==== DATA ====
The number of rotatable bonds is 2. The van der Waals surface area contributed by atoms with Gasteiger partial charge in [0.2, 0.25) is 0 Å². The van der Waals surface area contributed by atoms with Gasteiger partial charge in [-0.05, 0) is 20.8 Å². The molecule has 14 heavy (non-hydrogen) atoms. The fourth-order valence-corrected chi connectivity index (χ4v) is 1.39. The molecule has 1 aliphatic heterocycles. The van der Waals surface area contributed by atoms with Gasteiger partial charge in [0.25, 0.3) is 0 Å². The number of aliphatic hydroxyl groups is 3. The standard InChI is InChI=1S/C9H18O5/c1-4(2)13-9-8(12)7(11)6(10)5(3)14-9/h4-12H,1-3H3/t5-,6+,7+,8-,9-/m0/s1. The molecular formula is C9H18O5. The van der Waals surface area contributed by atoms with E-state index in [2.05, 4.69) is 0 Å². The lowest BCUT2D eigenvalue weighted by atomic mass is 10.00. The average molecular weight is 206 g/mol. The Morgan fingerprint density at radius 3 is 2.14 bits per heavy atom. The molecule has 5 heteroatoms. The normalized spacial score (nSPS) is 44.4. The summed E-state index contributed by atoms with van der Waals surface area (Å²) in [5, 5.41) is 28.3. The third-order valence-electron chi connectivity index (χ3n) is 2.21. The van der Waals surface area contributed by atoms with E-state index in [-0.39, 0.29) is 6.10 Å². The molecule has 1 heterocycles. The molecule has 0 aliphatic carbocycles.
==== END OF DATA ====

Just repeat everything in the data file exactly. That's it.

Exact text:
The number of rotatable bonds is 2. The van der Waals surface area contributed by atoms with Gasteiger partial charge in [0.2, 0.25) is 0 Å². The van der Waals surface area contributed by atoms with Gasteiger partial charge in [-0.05, 0) is 20.8 Å². The molecule has 14 heavy (non-hydrogen) atoms. The fourth-order valence-corrected chi connectivity index (χ4v) is 1.39. The molecule has 1 aliphatic heterocycles. The van der Waals surface area contributed by atoms with Gasteiger partial charge in [0.25, 0.3) is 0 Å². The number of aliphatic hydroxyl groups is 3. The standard InChI is InChI=1S/C9H18O5/c1-4(2)13-9-8(12)7(11)6(10)5(3)14-9/h4-12H,1-3H3/t5-,6+,7+,8-,9-/m0/s1. The molecular formula is C9H18O5. The van der Waals surface area contributed by atoms with E-state index in [2.05, 4.69) is 0 Å². The lowest BCUT2D eigenvalue weighted by atomic mass is 10.00. The average molecular weight is 206 g/mol. The Morgan fingerprint density at radius 3 is 2.14 bits per heavy atom. The molecule has 5 heteroatoms. The normalized spacial score (nSPS) is 44.4. The summed E-state index contributed by atoms with van der Waals surface area (Å²) in [5, 5.41) is 28.3. The third-order valence-electron chi connectivity index (χ3n) is 2.21. The van der Waals surface area contributed by atoms with E-state index in [-0.39, 0.29) is 6.10 Å². The molecule has 1 heterocycles. The molecule has 0 aliphatic carbocycles.